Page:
Herman searched the internet for information on Osterweil and learned that he is a prominent physician and professor who has published more than 60 articles.

The next day the two men connected by phone and Herman learned that Osterweil’s father was Mojzesz Osterweil, a Jewish physician who cared for children at the orphanage during the war and later wound up living in Israel.

An educational website, Wikispace, lists Mojzesz Osterweil, his wife and a daughter as caregivers at the orphanage, but provided no additional information on him. Efforts by the Jewish Press to contact Dan Osterweil in California were unsuccessful.

“I remember his father clearly,” Herman said. “At one point while living in the orphanage I was very sick with high fevers and was treated by Dr. Osterweil’s father.”

Herman had a 1943 picture of all the children and staff at Vac, including the late Dr. Osterweil, and sent a copy to his son, along with some memories of the orphanage.

Two of the Christian members of the staff, the principal and a Catholic priest, were recognized as the Righteous among the Nations by Yad Vashem as they helped save the lives of the Vac Jewish children. Herman said the priest was there to provide cover for the orphanage, so people would think it was home to Christians. He said the kids attended church to keep up the ruse.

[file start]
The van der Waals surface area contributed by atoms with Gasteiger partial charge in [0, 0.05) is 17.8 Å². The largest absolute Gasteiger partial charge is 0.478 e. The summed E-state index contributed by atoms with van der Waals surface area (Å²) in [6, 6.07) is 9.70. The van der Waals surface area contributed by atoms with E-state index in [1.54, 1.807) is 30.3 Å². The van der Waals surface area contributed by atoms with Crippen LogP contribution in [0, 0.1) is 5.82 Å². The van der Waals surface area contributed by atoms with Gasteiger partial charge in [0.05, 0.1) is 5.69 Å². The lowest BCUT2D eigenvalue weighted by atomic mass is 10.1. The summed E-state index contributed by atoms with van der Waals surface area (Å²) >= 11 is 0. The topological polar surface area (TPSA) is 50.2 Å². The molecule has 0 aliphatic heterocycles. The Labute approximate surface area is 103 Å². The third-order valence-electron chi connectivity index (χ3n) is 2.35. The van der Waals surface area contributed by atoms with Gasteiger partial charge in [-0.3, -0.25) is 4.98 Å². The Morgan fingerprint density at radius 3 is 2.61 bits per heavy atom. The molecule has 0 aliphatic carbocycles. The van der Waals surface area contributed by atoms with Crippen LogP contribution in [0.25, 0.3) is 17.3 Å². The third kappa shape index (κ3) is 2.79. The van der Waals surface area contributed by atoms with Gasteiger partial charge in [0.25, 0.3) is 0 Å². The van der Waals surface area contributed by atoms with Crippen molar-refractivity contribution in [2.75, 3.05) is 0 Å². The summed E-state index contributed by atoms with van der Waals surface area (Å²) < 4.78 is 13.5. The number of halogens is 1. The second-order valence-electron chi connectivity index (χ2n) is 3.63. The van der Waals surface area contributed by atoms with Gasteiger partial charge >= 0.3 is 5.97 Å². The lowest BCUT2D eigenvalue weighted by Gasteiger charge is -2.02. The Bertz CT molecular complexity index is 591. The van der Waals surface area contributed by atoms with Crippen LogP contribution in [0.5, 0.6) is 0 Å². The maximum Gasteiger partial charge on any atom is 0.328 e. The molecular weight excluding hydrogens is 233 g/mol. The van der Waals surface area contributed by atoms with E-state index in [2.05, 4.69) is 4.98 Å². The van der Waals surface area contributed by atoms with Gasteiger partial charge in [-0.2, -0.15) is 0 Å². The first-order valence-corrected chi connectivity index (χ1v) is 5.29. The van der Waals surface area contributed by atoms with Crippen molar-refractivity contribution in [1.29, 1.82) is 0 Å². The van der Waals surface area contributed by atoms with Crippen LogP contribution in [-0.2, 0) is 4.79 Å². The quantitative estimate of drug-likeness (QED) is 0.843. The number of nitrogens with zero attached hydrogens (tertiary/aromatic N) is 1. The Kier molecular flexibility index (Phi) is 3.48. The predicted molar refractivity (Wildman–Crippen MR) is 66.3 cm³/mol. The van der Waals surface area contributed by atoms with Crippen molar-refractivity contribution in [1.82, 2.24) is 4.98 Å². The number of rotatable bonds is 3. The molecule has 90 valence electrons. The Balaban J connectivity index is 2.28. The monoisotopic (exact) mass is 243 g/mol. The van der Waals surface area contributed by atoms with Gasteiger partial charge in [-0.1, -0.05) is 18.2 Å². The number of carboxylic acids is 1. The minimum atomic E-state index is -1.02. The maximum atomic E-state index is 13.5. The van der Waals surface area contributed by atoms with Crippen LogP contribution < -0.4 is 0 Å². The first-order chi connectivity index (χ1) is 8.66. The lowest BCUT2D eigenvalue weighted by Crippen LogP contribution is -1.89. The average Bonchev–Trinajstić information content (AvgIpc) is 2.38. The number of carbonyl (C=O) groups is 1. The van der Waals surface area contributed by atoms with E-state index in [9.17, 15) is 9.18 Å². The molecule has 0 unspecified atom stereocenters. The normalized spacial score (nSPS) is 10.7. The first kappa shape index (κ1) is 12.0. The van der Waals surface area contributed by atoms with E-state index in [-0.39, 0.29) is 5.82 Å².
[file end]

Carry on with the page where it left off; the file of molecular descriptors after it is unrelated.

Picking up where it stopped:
Following the war Herman moved to Canada. He met and married Halina and they eventually moved to the United States. After teaching economics at the University of Cincinnati for 40 years, and his wife having a career as a dentist, the couple retired seven years ago to St. Petersburg.

Herman has told of his childhood refugee experiences to various groups. On Sunday, Feb. 8 at 10 a.m. he will speak at Temple Beth-El in a presentation that is open to the public. H also will speak to students at Eckerd Collage next month.

“I was born on Hanukkah, the holiday of miracles. This new link to my past is another small miracle in my life,” Herman said.